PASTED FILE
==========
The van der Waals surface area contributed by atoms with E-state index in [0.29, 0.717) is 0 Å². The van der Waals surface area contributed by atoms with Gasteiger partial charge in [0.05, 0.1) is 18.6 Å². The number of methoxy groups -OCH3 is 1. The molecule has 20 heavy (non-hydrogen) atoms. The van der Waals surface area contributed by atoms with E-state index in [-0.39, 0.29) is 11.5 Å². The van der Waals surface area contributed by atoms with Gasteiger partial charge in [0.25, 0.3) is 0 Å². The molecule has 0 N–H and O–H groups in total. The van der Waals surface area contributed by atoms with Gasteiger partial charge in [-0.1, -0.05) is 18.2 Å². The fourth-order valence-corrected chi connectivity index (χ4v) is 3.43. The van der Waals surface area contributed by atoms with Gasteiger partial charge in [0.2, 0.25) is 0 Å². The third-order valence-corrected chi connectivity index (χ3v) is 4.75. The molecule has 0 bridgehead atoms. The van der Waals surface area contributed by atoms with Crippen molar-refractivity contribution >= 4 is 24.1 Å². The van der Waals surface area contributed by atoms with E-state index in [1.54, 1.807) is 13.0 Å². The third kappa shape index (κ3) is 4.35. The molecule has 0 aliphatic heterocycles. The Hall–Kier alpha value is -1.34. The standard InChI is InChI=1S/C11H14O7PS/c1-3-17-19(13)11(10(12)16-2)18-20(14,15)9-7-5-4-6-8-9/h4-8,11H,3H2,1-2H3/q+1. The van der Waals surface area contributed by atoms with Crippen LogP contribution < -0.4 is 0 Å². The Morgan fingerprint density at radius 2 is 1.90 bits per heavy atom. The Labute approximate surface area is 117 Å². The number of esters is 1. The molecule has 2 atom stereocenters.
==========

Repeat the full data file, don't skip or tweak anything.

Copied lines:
The van der Waals surface area contributed by atoms with E-state index in [0.29, 0.717) is 0 Å². The van der Waals surface area contributed by atoms with Gasteiger partial charge in [0.05, 0.1) is 18.6 Å². The number of methoxy groups -OCH3 is 1. The molecule has 20 heavy (non-hydrogen) atoms. The van der Waals surface area contributed by atoms with E-state index in [-0.39, 0.29) is 11.5 Å². The van der Waals surface area contributed by atoms with Gasteiger partial charge in [0.25, 0.3) is 0 Å². The molecule has 0 N–H and O–H groups in total. The van der Waals surface area contributed by atoms with Gasteiger partial charge in [-0.1, -0.05) is 18.2 Å². The fourth-order valence-corrected chi connectivity index (χ4v) is 3.43. The van der Waals surface area contributed by atoms with Gasteiger partial charge in [0.2, 0.25) is 0 Å². The third-order valence-corrected chi connectivity index (χ3v) is 4.75. The molecule has 0 bridgehead atoms. The van der Waals surface area contributed by atoms with Crippen molar-refractivity contribution >= 4 is 24.1 Å². The van der Waals surface area contributed by atoms with E-state index in [1.54, 1.807) is 13.0 Å². The third kappa shape index (κ3) is 4.35. The molecule has 0 aliphatic heterocycles. The Hall–Kier alpha value is -1.34. The standard InChI is InChI=1S/C11H14O7PS/c1-3-17-19(13)11(10(12)16-2)18-20(14,15)9-7-5-4-6-8-9/h4-8,11H,3H2,1-2H3/q+1. The van der Waals surface area contributed by atoms with Crippen LogP contribution < -0.4 is 0 Å². The Morgan fingerprint density at radius 2 is 1.90 bits per heavy atom. The Labute approximate surface area is 117 Å². The number of esters is 1. The molecule has 2 atom stereocenters.